Sparks and WFAA's sports director, Dale Hansen, decided to follow up on the tip and brought the former Mustang in to speak with them regarding this newest set of allegations of impropriety by SMU. Stanley claimed that SMU athletic officials paid him $25,000 to sign with SMU in 1983 and continued to pay him monthly while he played for the Mustangs. If these claims were proven true, this would have meant that SMU was still paying players after assuring the NCAA that payments had stopped.

More ominously, a new set of rules had been put in place that would have jeopardized the future of the program. Earlier in 1986 the NCAA had called an emergency meeting in New Orleans to deal with a rash of violations that had been uncovered in the late 1970s and early 1980s. At that meeting, the NCAA Council implemented several new rules to combat the problem. Among the decisions made at that meeting was to reinforce the NCAA's power to shut down athletic programs found guilty of egregious violations--a power popularly known as "the death penalty." The new bylaw stated that if a school had been found guilty of two major violations within five years, it could be barred from competing in the sport involved in the second violation for up to two years.[5] In cases where the so-called "death penalty" was warranted for a so-called "repeat violator," the NCAA now had to either hand down the penalty or explain why it chose not to do so. (It should be noted that three SWC schools--SMU, Houston, and Texas--voted against the new guidelines; at the time Houston, like SMU, was being investigated for paying players and Texas had been penalized twice for major violations in the previous decade.)

WFAA was taking a calculated risk in investigating SMU, as the school's alumni had long dominated Dallas' business and social scene. For example, the Dallas Times Herald suffered serious losses in advertising revenue when it broke the Stopperich story. Though the paper was vindicated when SMU was placed on probation, the Times Herald was already struggling to maintain competition with its rival paper, The Dallas Morning News, and the backlash caused even more damage that eventually led to the paper's folding after Morning News owner A.H. Belo Corporation purchased it in 1991.

Coincidentally, A.H. Belo also owned WFAA. Thus, the company was taking a large and calculated risk in investigating SMU. If SMU's alumni chose to retaliate in the same manner as they had with the Times Herald, Belo risked losing twice as much advertising revenue, if not more, due to the dual ownership of the newspaper and television station. Nonetheless, Sparks and Hansen pressed on, as they had concrete evidence of further wrongdoing. [5]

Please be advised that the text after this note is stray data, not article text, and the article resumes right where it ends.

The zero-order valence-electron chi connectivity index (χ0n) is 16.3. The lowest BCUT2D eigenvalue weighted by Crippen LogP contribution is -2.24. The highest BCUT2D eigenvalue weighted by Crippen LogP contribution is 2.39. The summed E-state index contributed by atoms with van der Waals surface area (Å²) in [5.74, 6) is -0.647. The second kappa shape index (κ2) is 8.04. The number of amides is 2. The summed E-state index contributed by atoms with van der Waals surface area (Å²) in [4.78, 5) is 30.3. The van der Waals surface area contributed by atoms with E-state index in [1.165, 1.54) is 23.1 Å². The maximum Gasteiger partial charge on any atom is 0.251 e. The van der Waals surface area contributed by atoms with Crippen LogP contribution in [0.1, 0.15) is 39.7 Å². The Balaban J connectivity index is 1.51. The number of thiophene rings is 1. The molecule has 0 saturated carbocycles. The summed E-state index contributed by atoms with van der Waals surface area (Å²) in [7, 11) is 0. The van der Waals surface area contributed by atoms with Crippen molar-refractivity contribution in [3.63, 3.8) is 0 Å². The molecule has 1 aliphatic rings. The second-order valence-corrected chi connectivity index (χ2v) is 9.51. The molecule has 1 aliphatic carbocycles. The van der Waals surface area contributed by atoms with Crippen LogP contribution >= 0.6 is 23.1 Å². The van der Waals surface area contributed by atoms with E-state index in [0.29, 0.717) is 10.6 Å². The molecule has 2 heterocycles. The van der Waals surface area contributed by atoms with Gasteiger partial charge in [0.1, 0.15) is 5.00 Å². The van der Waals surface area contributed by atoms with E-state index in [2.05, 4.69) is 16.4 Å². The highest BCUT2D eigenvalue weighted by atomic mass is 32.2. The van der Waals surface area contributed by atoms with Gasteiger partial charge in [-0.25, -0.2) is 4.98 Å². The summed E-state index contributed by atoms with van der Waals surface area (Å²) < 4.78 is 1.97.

On October 27, Hansen confronted athletic director Bob Hitch, head coach Bobby Collins and recruiting coordinator Henry Lee Parker with Stanley's allegations. Hitch, Collins, and Parker denied everything, as Hansen had expected. Hansen then produced several envelopes that had been allegedly sent to Stanley and his family with money inside.[5] One of the envelopes was particularly implicating as it had come directly from the recruiting office with Parker's initials, HLP, printed in black ink on the upper left corner. When Hansen showed Parker the envelope he initially said it was sent by him, but after a second Parker paused to put his reading glasses on and perused the envelope again. This time he backtracked, claiming that the handwriting on the envelope was not his and that someone else had printed his initials on it. Hansen later said this was the moment where he "had him", as he had not specified to Parker what would have been in the envelope and therefore had no need to cover his tracks as he did.[6] To confirm that Parker was lying, Hansen consulted a handwriting expert. After showing her a sample of Parker's writing and the envelope, the expert said that there was no doubt that the initials were written by Parker. She further stated she would affirm it in court.

On November 12, 1986, Hansen's report was aired as part of a 40-minute post-news special on WFAA.[5] The report also revealed that Stanley had also talked to the NCAA, and that an NCAA investigation was well under way.

Two days later, the Morning News revealed that starting tight end Albert Reese was living rent-free in a Dallas apartment. The rent was being paid by George Owen, one of the boosters who had been banned from the athletic program for his role in the events leading up to the 1985 probation. Reese was suspended for the last two games of the season pending an investigation.[7]

Slush fund[edit]

On November 19, 1986, 200 professors submitted a petition calling for the end of "quasi-professional athletics" at SMU—including a ban on athletic scholarships. SMU Board of Governors Chairman Bill Clements, who had just been elected to a second non-consecutive term as Governor of Texas (having been defeated by Mark White for reelection in 1982) and was departing the university, announced that the school would tighten its admissions standards for all athletes. He also said that school officials would drop football entirely if necessary to restore the school's integrity.[8]